Veg`e*ta*ble (?), a. [F. v'eg'etable growing, capable of growing, formerly also, as a noun, a vegetable, from L. vegetabilis enlivening, from vegetare to enliven, invigorate, quicken, vegetus enlivened, vigorous, active, vegere to quicken, arouse, to be lively, akin to vigere to be lively, to thrive, vigil watchful, awake, and probably to E. wake, v. See Vigil, Wake, v.]


Of or pertaining to plants; having the nature of, or produced by, plants; as, a vegetable nature; vegetable growths, juices, etc.

Blooming ambrosial fruit Of vegetable gold. Milton.


Consisting of, or comprising, plants; as, the vegetable kingdom.

Vegetable kingdom Nat. Hist., that primary division of living things which includes all plants. The classes of the vegetable kingdom have been grouped differently by various botanists. The following is one of the best of the many arrangements of the principal subdivisions.

<--- Note: this section was divided into two columns, the right-hand column being delimited and separated from the left-hand column by a long brace on the its left side. The portion in the right-hand column of each of these two divisions is instead included here within braces. The definitions of the divisions were in the left-hand column, centered on the right-hand segments. --> I. Phaenogamia (called also Phanerogamia).

Plants having distinct flowers and true seeds.

{ 1. Dicotyledons (called also Exogens). -- Seeds with two or more cotyledons. Stems with the pith, woody fiber, and bark concentrically arranged. Divided into two subclasses: Angiosperms, having the woody fiber interspersed with dotted or annular ducts, and the seed contained in a true ovary; Gymnosperms, having few or no ducts in the woody fiber, and the seeds naked. 2. Monocotyledons (called also Endogens). -- Seeds with single cotyledon. Stems with slender bundles of woody fiber not concentrically arranged, and with no true bark.}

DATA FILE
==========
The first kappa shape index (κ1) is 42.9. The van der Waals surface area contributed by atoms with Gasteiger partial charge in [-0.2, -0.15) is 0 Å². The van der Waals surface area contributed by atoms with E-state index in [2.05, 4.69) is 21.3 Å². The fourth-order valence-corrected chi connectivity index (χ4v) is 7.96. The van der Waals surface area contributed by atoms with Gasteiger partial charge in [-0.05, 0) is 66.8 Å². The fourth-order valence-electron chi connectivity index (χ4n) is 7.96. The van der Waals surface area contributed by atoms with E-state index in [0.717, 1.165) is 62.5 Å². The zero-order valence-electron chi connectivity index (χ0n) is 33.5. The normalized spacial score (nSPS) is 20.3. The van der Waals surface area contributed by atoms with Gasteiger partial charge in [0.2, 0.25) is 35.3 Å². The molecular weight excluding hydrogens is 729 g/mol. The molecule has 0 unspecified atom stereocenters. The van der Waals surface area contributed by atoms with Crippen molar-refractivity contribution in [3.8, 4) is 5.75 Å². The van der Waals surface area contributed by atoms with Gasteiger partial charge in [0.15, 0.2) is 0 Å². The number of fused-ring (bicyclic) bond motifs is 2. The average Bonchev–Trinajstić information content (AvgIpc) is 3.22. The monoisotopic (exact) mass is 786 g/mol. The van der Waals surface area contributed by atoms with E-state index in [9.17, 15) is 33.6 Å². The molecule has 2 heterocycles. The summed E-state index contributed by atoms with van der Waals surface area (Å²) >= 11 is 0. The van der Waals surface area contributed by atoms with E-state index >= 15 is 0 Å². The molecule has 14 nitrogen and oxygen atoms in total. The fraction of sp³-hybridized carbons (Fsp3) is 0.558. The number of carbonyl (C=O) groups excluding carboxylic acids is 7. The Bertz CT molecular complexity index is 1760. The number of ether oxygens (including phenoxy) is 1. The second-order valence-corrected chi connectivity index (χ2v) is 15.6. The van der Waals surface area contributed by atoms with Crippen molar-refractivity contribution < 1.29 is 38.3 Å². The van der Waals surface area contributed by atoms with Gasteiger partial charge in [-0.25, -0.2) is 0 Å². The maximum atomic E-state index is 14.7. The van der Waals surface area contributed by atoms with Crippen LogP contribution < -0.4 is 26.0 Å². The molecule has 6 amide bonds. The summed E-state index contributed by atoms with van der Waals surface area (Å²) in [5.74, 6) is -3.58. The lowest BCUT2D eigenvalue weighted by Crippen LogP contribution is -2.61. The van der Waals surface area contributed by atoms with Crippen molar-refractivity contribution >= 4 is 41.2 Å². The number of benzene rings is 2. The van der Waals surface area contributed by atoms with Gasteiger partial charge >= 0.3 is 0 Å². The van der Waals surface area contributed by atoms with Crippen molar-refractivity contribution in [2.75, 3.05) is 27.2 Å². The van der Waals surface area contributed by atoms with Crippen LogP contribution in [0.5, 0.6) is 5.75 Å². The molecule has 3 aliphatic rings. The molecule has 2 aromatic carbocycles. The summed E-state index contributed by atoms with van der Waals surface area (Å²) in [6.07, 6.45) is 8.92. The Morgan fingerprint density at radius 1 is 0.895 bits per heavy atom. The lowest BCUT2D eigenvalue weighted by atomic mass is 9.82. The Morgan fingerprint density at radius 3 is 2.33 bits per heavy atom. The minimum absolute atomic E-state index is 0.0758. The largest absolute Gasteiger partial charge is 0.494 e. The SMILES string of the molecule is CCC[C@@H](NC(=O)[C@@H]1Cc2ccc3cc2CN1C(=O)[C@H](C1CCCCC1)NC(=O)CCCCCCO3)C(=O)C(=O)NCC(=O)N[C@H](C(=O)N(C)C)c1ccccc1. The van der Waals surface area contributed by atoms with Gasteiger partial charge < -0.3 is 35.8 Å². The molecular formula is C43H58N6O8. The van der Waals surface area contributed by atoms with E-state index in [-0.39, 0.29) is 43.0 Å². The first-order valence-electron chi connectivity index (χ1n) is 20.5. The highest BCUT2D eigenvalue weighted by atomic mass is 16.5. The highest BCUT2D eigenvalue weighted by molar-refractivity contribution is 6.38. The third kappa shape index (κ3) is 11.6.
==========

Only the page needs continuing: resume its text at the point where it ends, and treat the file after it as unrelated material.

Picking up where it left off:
II. Cryptogamia.

Plants without true flowers, and reproduced by minute spores of various kinds, or by simple cell division.

{ 1. Acrogens. -- Plants usually with distinct stems and leaves, existing in two alternate conditions, one of which is nonsexual and sporophoric, the other sexual and oophoric. Divided into Vascular Acrogens, or Pteridophyta, having the sporophoric plant conspicuous and consisting partly of vascular tissue, as in Ferns, Lycopods, and Equiseta, and Cellular Acrogens, or Bryophyta, having the sexual plant most conspicuous, but destitute of vascular tissue, as in Mosses and Scale Mosses. 2. Thallogens. -- Plants without distinct stem and leaves, consisting of a simple or branched mass of cellular tissue, or educed to a single cell. Reproduction effected variously. Divided into Algae, which contain chlorophyll or its equivalent, and which live upon air and water, and Fungi, which contain no chlorophyll, and live on organic matter. (Lichens are now believed to be fungi parasitic on included algae.}

⇒ Many botanists divide the Phaenogamia primarily into Gymnosperms and Angiosperms, and the latter into Dicotyledons and Monocotyledons. Others consider Pteridophyta and Bryophyta to be separate classes. Thallogens are variously divided by different writers, and the places for diatoms, slime molds, and stoneworts are altogether uncertain.

For definitions, see these names in the Vocabulary.


© Webster 1913.

Veg"e*ta*ble (?), n.

1. Biol.

A plant. See Plant.


A plant used or cultivated for food for man or domestic animals, as the cabbage, turnip, potato, bean, dandelion, etc.; also, the edible part of such a plant, as prepared for market or the table.

<-- 3. A person who has permanently lost consciousness, due to damage to the brain, but remains alive; sometimes continued life requires support by machinery such as breathing tubes. SUch a person is said to be in a vegetative state. -->

Vegetables and fruits are sometimes loosely distinguished by the usual need of cooking the former for the use of man, while the latter may be eaten raw; but the distinction often fails, as in the case of quinces, barberries, and other fruits, and lettuce, celery, and other vegetables. Tomatoes if cooked are vegetables, if eaten raw are fruits.


© Webster 1913.